Although registration for the Potts Family Foundation’s Oklahoma Early Childhood Coalition Business Summit is sold out, a couple of timely studies are in the news as the event approaches on Wednesday.
Brookings Institution influencing policies
On Thursday, KOSU’s Emily Wendler reported on City Councilman Ed Shadid’s initiative petition seeking a 0.25 percent city income tax to help fund teachers’ salaries. Although there are a lot of uncertainties associated with Shadid’s campaign, some sort of a tax increase would be a no-brainer if we were just discussing what is best for businesses (not to mention families).
Wendler cites Positioned for Growth: Advancing the Oklahoma City Innovation. (The report was previously described in Non Doc.) It recommended that the city:
Form a standing committee on diversity and inclusion … The committee would comprise and/or work more broadly with representatives from the district’s institutional and private-sector stakeholders; education providers such as Oklahoma City Public Schools, local community colleges, and technology (CareerTech) centers; area workforce entities; and the nonprofit community, including neighborhood groups. The committee would focus on issue areas like education, workforce development, entrepreneurship, and placemaking/neighborhood development.
In her article, Wendler also notes that Shadid frequently cites the Brookings Institution’s warning that Oklahoma City is running out of time for addressing its education problems. Brookings researcher Scott Andes was quoted as saying that the city has a lot of strengths in terms of competing in the global marketplace, but it needs “a clear pipeline through your education system.”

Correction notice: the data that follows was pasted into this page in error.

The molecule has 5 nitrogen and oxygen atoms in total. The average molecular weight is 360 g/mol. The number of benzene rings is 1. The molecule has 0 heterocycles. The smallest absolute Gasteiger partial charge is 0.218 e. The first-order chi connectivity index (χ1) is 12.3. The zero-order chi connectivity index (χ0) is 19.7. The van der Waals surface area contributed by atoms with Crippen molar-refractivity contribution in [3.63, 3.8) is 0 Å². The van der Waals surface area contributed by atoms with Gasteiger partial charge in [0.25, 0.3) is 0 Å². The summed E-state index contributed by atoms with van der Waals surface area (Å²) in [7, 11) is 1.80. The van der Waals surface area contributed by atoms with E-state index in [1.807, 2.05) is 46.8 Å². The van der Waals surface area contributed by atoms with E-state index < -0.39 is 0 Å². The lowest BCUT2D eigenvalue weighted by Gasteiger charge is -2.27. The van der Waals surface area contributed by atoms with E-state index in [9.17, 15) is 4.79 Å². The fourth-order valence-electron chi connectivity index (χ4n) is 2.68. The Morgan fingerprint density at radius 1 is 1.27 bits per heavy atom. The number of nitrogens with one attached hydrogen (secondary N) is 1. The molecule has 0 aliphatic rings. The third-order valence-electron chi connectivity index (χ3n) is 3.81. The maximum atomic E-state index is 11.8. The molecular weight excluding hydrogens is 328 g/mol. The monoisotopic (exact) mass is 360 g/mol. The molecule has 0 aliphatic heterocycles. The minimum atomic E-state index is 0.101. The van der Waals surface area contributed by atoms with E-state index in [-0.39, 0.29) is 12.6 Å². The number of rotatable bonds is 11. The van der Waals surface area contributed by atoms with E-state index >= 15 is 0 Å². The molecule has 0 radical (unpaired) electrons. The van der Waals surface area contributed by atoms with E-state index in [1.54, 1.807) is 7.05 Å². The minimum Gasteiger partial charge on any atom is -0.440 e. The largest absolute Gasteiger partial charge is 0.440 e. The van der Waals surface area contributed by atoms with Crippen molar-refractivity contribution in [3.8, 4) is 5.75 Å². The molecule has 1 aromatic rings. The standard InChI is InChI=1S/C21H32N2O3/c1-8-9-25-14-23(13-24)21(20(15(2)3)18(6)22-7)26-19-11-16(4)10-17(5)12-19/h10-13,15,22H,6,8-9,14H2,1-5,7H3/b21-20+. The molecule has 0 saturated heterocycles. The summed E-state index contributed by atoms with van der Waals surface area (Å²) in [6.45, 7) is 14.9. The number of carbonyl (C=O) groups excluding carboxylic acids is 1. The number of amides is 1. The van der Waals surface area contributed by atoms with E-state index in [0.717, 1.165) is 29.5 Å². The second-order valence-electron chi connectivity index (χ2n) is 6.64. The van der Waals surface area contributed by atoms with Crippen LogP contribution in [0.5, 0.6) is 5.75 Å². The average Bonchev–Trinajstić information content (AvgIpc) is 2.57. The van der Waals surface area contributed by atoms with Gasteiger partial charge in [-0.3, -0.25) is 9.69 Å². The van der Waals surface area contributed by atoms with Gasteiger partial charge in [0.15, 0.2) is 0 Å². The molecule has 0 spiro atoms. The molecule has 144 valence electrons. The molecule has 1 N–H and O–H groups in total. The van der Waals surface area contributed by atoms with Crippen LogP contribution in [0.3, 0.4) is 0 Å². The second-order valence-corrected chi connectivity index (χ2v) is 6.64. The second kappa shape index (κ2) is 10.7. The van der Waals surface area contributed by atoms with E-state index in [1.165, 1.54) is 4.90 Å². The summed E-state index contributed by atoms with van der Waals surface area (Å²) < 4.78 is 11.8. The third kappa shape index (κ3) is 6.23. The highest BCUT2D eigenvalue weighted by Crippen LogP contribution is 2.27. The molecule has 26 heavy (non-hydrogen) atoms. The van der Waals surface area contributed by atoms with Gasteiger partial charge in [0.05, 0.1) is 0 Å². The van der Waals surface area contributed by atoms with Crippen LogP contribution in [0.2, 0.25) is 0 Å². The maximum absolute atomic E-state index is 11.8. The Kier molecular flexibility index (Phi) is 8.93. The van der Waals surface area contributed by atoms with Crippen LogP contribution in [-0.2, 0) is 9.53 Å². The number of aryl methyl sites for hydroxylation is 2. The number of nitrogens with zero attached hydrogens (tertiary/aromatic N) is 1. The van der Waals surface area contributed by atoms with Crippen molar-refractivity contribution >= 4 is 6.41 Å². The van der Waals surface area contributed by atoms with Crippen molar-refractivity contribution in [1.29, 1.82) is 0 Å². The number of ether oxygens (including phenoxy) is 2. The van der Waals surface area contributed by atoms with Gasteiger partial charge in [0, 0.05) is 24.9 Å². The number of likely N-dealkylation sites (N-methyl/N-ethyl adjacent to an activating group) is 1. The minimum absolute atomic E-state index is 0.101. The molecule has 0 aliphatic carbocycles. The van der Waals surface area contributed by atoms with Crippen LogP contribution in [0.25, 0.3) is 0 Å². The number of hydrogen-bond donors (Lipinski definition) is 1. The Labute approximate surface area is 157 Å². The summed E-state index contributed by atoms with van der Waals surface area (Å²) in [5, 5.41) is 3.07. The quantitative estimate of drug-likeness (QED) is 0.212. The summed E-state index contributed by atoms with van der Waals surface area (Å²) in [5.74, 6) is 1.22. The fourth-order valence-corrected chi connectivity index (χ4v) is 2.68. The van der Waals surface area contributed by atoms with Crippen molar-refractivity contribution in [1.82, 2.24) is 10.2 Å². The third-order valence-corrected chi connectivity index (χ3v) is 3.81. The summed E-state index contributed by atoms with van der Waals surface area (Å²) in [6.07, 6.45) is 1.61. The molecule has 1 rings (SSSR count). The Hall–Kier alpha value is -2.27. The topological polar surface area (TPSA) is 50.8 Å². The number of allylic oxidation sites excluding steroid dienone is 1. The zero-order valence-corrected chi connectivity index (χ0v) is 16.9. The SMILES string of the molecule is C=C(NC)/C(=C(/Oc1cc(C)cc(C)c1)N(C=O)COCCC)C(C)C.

Andes also praised the OKC innovation district, but he “questions whether the state itself is spending enough money to get Oklahoma school children where they need to be to thrive in the 21st-century economy.” Andes advised, “When companies and others start making their bets around the world, are they going to look at Oklahoma City? If you don’t have the workforce it won’t happen.”
The business case for early education
Katharine Stevens of the conservative American Enterprise Institute issued another major report last week. Echoing Brookings, the AEI’s report concludes:
American business depends on a strong workforce, now and in the future, to compete and succeed globally. But America is facing an unprecedented workforce crisis: a large and growing shortage of skilled workers.
In an interesting twist to the business argument for investing in high-quality early education, Stevens writes, “Done right, childcare provides a powerful two-generation approach to building the skilled workforce on which our country’s continued prosperity depends.” It has long been known that a dollar invested in high-quality early education is likely to yield up to $9 in benefits. But, the business sector’s case for early education also emphasizes the immediate benefits to the economy.